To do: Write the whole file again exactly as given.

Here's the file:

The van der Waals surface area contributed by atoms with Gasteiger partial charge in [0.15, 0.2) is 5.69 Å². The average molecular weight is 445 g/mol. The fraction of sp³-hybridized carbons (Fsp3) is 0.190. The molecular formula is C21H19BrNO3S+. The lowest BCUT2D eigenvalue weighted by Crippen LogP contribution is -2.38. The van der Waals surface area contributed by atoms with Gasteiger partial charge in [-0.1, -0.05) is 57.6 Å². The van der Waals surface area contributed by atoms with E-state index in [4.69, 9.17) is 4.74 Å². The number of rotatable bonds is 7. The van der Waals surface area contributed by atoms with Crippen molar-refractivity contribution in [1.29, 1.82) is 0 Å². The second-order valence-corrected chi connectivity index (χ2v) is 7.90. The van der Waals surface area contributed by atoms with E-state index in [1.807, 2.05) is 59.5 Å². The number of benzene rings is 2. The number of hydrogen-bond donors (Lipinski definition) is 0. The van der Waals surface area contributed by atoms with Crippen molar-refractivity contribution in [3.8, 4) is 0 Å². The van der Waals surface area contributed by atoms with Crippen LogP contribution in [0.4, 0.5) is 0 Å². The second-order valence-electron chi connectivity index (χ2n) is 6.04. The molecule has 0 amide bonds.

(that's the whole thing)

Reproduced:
The van der Waals surface area contributed by atoms with Gasteiger partial charge in [0.15, 0.2) is 5.69 Å². The average molecular weight is 445 g/mol. The fraction of sp³-hybridized carbons (Fsp3) is 0.190. The molecular formula is C21H19BrNO3S+. The lowest BCUT2D eigenvalue weighted by Crippen LogP contribution is -2.38. The van der Waals surface area contributed by atoms with Gasteiger partial charge in [-0.1, -0.05) is 57.6 Å². The van der Waals surface area contributed by atoms with E-state index in [4.69, 9.17) is 4.74 Å². The number of rotatable bonds is 7. The van der Waals surface area contributed by atoms with Crippen molar-refractivity contribution in [1.29, 1.82) is 0 Å². The second-order valence-corrected chi connectivity index (χ2v) is 7.90. The van der Waals surface area contributed by atoms with E-state index in [1.807, 2.05) is 59.5 Å². The number of benzene rings is 2. The number of hydrogen-bond donors (Lipinski definition) is 0. The van der Waals surface area contributed by atoms with Crippen molar-refractivity contribution in [3.8, 4) is 0 Å². The van der Waals surface area contributed by atoms with Crippen LogP contribution in [0.4, 0.5) is 0 Å². The second-order valence-electron chi connectivity index (χ2n) is 6.04. The molecule has 0 amide bonds.